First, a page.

Montgomery County has hired about two dozen temporary employees to work at polling places and urge voters to approve a county law that places limits on collective bargaining for the police union.

The union, which is waging a vigorous campaign of its own, immediately struck back, issuing a statement Thursday that said the use of county resources for political purposes is “unfair,” “improper” and “unprecedented.”

County spokesman Patrick Lacefield, who said the county is spending about $5,000 on the hirings, defended the practice.

“We’re doing exactly what we’re entitled to do and what would be expected,” Lacefield said. “There is no obligation for the county to be silent in defense of county policy, which special interests spend money to misrepresent.”

The police labor law, approved by the county council last year, would remove a method of bargaining that the police union has had for three decades. The union successfully put the law to a referendum in August.

Since then, the county and police union have spent hundreds of thousands of dollars on the campaign. The county has distributed fliers, sent out e-mails and created a Web site in support of what’s known on the ballot as Question B. The police union has hired two outside consulting groups, created its own Web site and gone on television to urge residents to strike down the law.

Jared DeMarinis, director of candidacy and campaign finance at the state board of elections, said the hiring of campaign workers by a local government is highly unusual in the state.

The Maryland State Prosecutor opened — and then quickly closed — an investigation into whether county officials improperly used county resources during the referendum campaign. The prosecutor, Emmet C. Davitt, closed the investigation because he found that the county had acted in good faith.

But in a letter to state Attorney General Douglas F. Gansler, Davitt sought an opinion on how the government can use public resources during referendum campaigns, if it can at all.

Orly Lopez and Jennifer Lopez, two workers who are not related, were standing at the early voting site at the Bauer Drive Community Recreation Center in Rockville on Thursday. They said they found out about the job Wednesday and were being paid $12 an hour. Jennifer Lopez, 17, said she found out about the job from officials at Identity, an organization that helped troubled Latino teens in Montgomery County.

Orly Lopez, 18, said he’s been looking for a permanent job for a week. He’s taking classes at Montgomery College, and he wants to work in automobile mechanics or criminal justice. Though he was being paid by the county, Lopez said he voted to strike down the county law. “My dad’s in the union,” he said.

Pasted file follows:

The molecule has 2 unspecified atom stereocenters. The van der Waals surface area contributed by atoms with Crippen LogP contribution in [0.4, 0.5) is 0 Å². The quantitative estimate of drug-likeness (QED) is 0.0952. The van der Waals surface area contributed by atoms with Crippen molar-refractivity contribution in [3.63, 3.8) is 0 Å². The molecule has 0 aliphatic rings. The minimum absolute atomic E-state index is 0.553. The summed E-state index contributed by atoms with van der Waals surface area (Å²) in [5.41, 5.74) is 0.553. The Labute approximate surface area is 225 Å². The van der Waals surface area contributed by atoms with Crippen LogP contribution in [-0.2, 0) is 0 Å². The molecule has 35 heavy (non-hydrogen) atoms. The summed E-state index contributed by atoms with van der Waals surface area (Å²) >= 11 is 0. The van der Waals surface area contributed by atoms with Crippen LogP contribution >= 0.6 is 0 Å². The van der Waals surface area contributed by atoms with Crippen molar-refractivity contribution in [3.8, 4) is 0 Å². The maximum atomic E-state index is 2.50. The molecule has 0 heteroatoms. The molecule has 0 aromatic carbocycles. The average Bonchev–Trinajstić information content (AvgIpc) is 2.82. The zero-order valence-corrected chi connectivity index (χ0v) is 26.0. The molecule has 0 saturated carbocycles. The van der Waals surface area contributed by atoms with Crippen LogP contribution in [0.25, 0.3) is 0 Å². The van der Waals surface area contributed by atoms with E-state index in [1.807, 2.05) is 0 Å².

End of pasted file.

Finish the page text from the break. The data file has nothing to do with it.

The issue of county resources being used in referenda campaigns has also come up in Prince George’s County, which has become ground zero in the fight over whether to expand gambling in the state and build a Las Vegas-style casino at National Harbor.

Council member Mel Franklin (D-Upper Marlboro), a onetime gaming foe, recently spoke in the county government building on behalf of expanding gaming in Maryland alongside several elected officials, including council members Will Campos (D-Hyattsville) and Derrick Leon Davis (D-Mitchellville) and County Executive Rushern L. Baker III (D).

Gaming opponents called foul and questioned the use of government property, and Baker’s frequent countywide e-mails from his office, to advocate for Question 7, as the gambling measure is known on the ballot.

Josh Hamlin, an attorney for Prince George’s County, said he had researched the matter thoroughly and countered that officials were well within their rights to advocate when the county’s interests are at stake.

This week, the pro-gaming side zeroed in on the mayor of tiny Forest Heights, population 2,400, which sits in the shadow of National Harbor. Mayor Jacqueline Goodall has made no secret of the fact that she is on the payroll of the anti-gaming forces, as described in a recent Washington Post article.

After the story was published, Del. Mike McDermott, an Eastern Shore Republican who is backing gaming expansion, wrote to Davitt, the state prosecutor, to ask whether Goodall is abusing her office by being a paid employee of the anti-gaming forces. James I. Cabezas, the state prosecutor’s chief investigator, said the office would not comment.

“It is troubling to me,”McDermott said. “It should be troubling to everybody.”

Neither Goodall nor Forest Heights attorney Kevin Best were immediately available for comment.